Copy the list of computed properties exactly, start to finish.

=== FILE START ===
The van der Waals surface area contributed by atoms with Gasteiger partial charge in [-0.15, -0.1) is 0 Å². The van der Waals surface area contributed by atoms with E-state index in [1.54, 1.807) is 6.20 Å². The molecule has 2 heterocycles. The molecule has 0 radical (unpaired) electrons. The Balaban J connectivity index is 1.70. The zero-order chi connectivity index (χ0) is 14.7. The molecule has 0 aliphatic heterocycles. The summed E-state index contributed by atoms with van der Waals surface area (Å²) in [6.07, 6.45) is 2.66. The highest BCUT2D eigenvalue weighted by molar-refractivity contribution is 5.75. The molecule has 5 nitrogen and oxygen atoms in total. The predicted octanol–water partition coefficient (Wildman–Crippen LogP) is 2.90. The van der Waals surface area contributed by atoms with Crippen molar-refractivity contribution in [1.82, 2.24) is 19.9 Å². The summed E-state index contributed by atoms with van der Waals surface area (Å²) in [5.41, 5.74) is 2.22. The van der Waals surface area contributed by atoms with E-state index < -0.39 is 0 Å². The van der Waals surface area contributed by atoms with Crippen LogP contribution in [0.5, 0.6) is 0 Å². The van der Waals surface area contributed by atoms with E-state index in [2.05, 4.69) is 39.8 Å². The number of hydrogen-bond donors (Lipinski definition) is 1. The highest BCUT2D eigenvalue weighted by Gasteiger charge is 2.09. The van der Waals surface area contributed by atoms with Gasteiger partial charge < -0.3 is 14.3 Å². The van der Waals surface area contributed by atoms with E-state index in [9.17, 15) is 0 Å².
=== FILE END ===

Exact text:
The van der Waals surface area contributed by atoms with Gasteiger partial charge in [-0.15, -0.1) is 0 Å². The van der Waals surface area contributed by atoms with E-state index in [1.54, 1.807) is 6.20 Å². The molecule has 2 heterocycles. The molecule has 0 radical (unpaired) electrons. The Balaban J connectivity index is 1.70. The zero-order chi connectivity index (χ0) is 14.7. The molecule has 0 aliphatic heterocycles. The summed E-state index contributed by atoms with van der Waals surface area (Å²) in [6.07, 6.45) is 2.66. The highest BCUT2D eigenvalue weighted by molar-refractivity contribution is 5.75. The molecule has 5 nitrogen and oxygen atoms in total. The predicted octanol–water partition coefficient (Wildman–Crippen LogP) is 2.90. The van der Waals surface area contributed by atoms with Crippen molar-refractivity contribution in [1.82, 2.24) is 19.9 Å². The summed E-state index contributed by atoms with van der Waals surface area (Å²) in [5.41, 5.74) is 2.22. The van der Waals surface area contributed by atoms with E-state index < -0.39 is 0 Å². The van der Waals surface area contributed by atoms with Crippen LogP contribution in [0.5, 0.6) is 0 Å². The van der Waals surface area contributed by atoms with E-state index in [2.05, 4.69) is 39.8 Å². The number of hydrogen-bond donors (Lipinski definition) is 1. The highest BCUT2D eigenvalue weighted by Gasteiger charge is 2.09. The van der Waals surface area contributed by atoms with Gasteiger partial charge < -0.3 is 14.3 Å². The van der Waals surface area contributed by atoms with E-state index in [9.17, 15) is 0 Å².